Either you're switching up the power relationships in your analogy to whatever suits your purposes at a given point in a discussion, or the divine intervention of Jesus just showed up and turned my Pepsi into Fanta.

Also, Coke owns Fanta. By your analogy then, Wiley Miller owns Scott Kurtz, but only when he's taking shots at mini-comics artists. Also, I'm not sure how your analogy accounts for the fact that The Fantanas are fabulous babes and that Sophia loves grape.

"Scott Kurtz isn't out in front of the mini-comics folks."

That is very true.

Comment from: Eric Burns posted at December 17, 2004 12:49 PM

None of this changes the most important point, and that is that Moxie sucks.

Comment from: Eric M. posted at December 17, 2004 1:09 PM

Aerie wrote: "As far as Kurtz's strips go, I don't really see what they have to do with the subject at hand ..."

Basically, when an artist who takes cheap shots at other artists falls victim to a cheap shot by a different artist, I'm not joining his pity party. I find it difficult to choose sides in this particular nerd fight between two assholes.

"and honestly, if there are people out there that are still upset over that run and holding that Kurtz's head, they're probably the kind of people Kurtz is poking fun at."

Right, my thinking it's a stupid assholish move to be taking clumsy shots at mini-comics artists must mean I'm a minicomics artist, just like how I'm pro-affirmative action, pro-choice, and pro-gay marriage must mean I'm a black pregnant lesbian.

You caught me.

Comment from: Prodigal posted at December 17, 2004 2:44 PM

Perhaps it's just that I haven't met any intellectual snobs who go about in black turtlenecks and write pretentiously incoherent minicomics, but I fail to see how Kurtz was attacking any specific individuals, either overtly or by implication.

Comment from: Joe Zabel posted at December 17, 2004 5:59 PM

William G.: "Really? Then how about when a webcartoonist (Scott Kurtz) made a series cartoons ripping on mini-comics artists? Isn't that ugly, closed-minded, a bully taking unnecessary shots at struggling artists?"

Eric: "Yup. Utterly. That was the thing I've disliked the most in the whole of the PvP run. It was beneath Kurtz at best. Of course, my post above wasn't about Kurtz, it was Wiley."

Geez, I think both artists were well within their proper rolls as satirists, taking jabs at what they perceive to be mankind's foolishness. I have no interest in reading sensitive, politically-correct cartoonists who take the high road all the time. Give me Ted Rall any day of the week.

The only things worth considering about either artist's jabs is: 1) Is it funny? And 2) does it ring true. I can't comment on the Kurtz stuff, but regarding Wiley, 1) Yes, it's funny, and 2) ABSOLUTELY it rings true.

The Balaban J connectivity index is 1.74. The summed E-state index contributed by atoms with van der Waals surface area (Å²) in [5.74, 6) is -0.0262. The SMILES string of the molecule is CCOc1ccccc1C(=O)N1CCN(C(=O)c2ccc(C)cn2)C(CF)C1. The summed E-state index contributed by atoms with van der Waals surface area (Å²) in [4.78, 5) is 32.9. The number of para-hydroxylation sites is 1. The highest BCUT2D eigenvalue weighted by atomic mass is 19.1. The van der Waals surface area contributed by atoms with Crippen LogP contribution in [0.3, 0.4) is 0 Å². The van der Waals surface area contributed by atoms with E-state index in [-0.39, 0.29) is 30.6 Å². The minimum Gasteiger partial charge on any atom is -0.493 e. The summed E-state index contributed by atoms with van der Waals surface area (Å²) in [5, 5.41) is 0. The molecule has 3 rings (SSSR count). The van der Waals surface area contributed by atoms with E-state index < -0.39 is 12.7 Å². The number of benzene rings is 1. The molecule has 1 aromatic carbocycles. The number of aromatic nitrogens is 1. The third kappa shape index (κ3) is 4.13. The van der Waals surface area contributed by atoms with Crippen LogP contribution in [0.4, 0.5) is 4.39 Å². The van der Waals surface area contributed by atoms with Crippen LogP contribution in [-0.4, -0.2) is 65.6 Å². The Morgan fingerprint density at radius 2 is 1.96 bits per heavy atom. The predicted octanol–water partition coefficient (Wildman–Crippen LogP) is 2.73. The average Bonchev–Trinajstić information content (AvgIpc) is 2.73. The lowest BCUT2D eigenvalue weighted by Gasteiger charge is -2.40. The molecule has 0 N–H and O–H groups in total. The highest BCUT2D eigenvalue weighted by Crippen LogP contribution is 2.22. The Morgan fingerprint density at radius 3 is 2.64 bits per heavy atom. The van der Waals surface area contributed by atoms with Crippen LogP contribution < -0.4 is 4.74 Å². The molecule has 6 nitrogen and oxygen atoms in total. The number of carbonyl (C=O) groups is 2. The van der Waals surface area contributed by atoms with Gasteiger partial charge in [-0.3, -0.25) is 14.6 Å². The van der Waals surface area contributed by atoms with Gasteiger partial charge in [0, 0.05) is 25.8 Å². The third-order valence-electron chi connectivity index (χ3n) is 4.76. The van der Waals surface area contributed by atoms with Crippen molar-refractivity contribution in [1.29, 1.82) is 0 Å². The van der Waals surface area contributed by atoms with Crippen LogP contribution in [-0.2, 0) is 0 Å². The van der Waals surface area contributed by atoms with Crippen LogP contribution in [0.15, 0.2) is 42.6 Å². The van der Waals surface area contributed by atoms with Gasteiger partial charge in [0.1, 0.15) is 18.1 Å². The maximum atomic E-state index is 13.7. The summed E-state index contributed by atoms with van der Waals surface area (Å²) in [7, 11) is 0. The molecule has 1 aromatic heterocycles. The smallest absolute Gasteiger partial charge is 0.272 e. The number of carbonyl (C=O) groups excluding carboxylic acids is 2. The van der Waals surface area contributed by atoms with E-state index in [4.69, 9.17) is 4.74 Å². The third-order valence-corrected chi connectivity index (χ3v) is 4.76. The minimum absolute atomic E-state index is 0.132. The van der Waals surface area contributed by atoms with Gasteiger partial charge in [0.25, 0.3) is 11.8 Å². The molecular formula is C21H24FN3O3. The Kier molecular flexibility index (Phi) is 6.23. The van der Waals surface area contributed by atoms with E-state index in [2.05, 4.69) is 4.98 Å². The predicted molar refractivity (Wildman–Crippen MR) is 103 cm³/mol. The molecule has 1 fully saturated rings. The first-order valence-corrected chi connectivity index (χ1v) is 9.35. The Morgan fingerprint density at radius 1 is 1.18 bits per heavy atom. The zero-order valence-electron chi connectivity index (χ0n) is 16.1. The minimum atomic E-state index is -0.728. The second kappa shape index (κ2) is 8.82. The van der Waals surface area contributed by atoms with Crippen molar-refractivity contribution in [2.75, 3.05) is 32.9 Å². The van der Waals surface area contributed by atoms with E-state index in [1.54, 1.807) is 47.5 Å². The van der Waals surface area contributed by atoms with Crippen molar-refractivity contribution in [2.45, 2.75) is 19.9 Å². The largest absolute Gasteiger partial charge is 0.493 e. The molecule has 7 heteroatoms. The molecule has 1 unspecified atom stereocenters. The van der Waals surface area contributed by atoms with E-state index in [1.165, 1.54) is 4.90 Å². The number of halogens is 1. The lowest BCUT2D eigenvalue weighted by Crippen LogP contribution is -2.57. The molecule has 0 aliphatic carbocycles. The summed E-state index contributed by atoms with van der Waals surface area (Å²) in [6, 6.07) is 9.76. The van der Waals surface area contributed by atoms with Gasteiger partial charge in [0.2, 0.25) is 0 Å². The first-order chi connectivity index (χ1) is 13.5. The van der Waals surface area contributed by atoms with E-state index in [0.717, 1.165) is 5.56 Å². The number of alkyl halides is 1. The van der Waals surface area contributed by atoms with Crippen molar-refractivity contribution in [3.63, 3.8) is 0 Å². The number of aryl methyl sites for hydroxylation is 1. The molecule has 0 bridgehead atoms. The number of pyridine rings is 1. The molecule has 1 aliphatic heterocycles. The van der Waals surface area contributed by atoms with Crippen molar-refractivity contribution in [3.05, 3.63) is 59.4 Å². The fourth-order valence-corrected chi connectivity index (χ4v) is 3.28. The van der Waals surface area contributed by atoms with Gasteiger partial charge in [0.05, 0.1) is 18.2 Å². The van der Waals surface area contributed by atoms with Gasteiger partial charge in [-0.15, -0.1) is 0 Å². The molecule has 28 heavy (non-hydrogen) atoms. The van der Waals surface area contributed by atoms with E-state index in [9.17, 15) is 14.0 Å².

Comment from: Eric Burns posted at December 17, 2004 7:06 PM

Joe Zabel: actually, the quote you attributed to William G. belonged to Eric "Fetus X" M. instead. Just to keep it clear.

And as for your point... I can see that too, definitely.

Comment from: Prodigal posted at December 17, 2004 8:11 PM

It's somewhat funny (playing into the stereotype of computer people as all being overweight losers in flood pants takes a lot of the funny out of it,) but it does not ring true.

Comment from: Eric M. posted at December 17, 2004 11:42 PM

Prodigal wrote: "Perhaps it's just that I haven't met any intellectual snobs who go about in black turtlenecks and write pretentiously incoherent minicomics, but I fail to see how Kurtz was attacking any specific individuals, either overtly or by implication."

And perhaps you've never met any lazy mexicans, so you fail to see any problems with racial jokes?

The fact that a joke is based on inaccurate stereotypes is not a good defense of the joke -- that's a good reason for why the joke fails.

And I was in conversations with Scott at the time -- he made it pretty clear he sincerely believed in the accuarcy of his depiction of the terrorist threat of incoherent hippie minicomics or whatever.

Comment from: Eric M. posted at December 18, 2004 12:00 AM

Joe Zabel wrote: "I think both artists were well within their proper rolls as satirists, taking jabs at what they perceive to be mankind's foolishness. I have no interest in reading sensitive, politically-correct cartoonists who take the high road all the time. Give me Ted Rall any day of the week."

Both artists are within their rights, but they're failing in what I believe their roles ought to be. I'll take Rall any day of the week, too -- except for the days he's making fun of retards. I'm kinda out of my mind right now, so I'm not sure I'm going to explain this well, but there's a power relationship at work here, but maybe I need to contrast it with what the other Eric described earlier.

Eric Burns wrote: ... when you're in [the more powerful] position, you don't take shots at the people trying to fight their way up. ... When asked about them, you look confused and say "who?"